DETROIT (WWJ) A plan was unveiled Wednesday to help the city thrive in the decades to come by shucking off the constraints of old to create a brand-new Detroit.

It involves making the city strategically smaller — and officials hope, stronger.

The new strategic plan, called Detroit Future City, was written over the last two years through a collaboration of land use experts, residents, public and private stakeholders in the city under the umbrella of the Detroit Works Long-Term Planning team. It’s a road map to handle blight and vacant land, alleviate the city’s overburdened budget and deteriorating infrastructure.

House swapping will be encouraged to move residents out of low-density, blighted areas and into more populated areas to save stretched city services. No one would be forced to move.

The report notes that 700,000 people now live in Detroit, a city built for 2 million. Population is expected to drop to 610,000 by 2030. “Detroit families make on average only $28,000 per year compared to families in the region making $48,000 annually, and one-third of Detroit families make less than that,” the report says.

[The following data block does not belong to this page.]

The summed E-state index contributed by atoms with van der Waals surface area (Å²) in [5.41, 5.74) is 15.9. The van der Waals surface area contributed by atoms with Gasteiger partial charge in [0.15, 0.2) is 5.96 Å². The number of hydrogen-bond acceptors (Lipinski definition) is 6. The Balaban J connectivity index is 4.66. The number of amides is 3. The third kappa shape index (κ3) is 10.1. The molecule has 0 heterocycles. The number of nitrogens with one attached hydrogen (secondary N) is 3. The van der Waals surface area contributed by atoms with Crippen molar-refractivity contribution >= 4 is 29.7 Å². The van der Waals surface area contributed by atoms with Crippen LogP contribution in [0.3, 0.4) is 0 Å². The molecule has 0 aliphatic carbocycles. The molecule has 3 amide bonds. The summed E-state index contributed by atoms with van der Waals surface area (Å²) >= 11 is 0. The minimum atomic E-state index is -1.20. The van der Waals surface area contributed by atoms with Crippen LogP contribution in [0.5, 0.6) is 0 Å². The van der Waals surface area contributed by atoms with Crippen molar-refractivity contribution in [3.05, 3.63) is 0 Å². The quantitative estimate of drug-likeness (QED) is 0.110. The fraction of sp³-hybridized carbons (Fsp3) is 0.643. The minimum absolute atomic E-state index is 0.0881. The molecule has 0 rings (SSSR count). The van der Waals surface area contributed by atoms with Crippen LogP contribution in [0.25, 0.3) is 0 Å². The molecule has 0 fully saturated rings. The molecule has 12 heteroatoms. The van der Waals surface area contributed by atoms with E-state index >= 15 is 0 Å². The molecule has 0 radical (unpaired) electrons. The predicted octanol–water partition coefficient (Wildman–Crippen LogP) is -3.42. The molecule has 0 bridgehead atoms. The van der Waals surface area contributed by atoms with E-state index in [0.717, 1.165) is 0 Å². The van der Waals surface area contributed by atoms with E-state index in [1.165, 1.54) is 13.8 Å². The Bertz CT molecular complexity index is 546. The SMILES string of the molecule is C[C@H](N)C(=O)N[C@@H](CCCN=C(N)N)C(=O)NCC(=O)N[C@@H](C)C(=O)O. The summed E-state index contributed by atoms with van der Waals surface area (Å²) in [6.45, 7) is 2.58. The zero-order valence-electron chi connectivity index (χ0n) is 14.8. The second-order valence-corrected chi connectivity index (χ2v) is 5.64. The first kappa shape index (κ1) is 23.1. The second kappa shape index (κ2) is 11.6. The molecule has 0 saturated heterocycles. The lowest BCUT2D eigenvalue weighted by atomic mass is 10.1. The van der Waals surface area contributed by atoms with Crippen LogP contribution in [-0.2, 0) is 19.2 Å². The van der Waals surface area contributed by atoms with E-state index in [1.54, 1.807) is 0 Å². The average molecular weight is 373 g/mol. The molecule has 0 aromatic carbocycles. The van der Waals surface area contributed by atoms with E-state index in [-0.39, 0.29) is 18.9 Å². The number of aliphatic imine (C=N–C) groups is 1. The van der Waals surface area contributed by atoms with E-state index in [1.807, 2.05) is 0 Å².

There is only one job available for every four Detroiters, the report adds.

Planners call for new transportation modes, with bike lanes and a new light rail system, and easing water problems by turning empty areas into “blue zones” with ponds that keep rainwater out of the sewer system. The far-reaching plan covers everything from job training to the creation of public gardens. Read the entire report HERE.

“Every resident and business continues to have service, but we do propose that the transformation of those systems need to move toward reducing waste, inefficiency, and capacity where we just no longer need it,”  urban planner Toni Griffin said.

More than 100 people crammed into the Detroit Future City office on Russell Street to see the big reveal. Mayor Dave Bing narrated the presentation and a 347-page document full of recommendations to make Detroit thrive again was released. The Detroit Economic Growth Corp. will oversee implementation.

“I knew coming into office that it was going to be difficult for me, but I knew that there were so many great people in this city, so many people who cared for this city that they got engaged and they made it a work of love,” Bing said.

Alison Thompson, steering committee chair, said it was a serious group effort, adding, “Local, international planning experts joined with Detroit residents, doers in Detroit, with the governmental sector, business leaders, and also with nonprofit organizations.”

Kresge Corporation pledged $150 million to the project over the next five years. It’s expected to cost billions of dollars.

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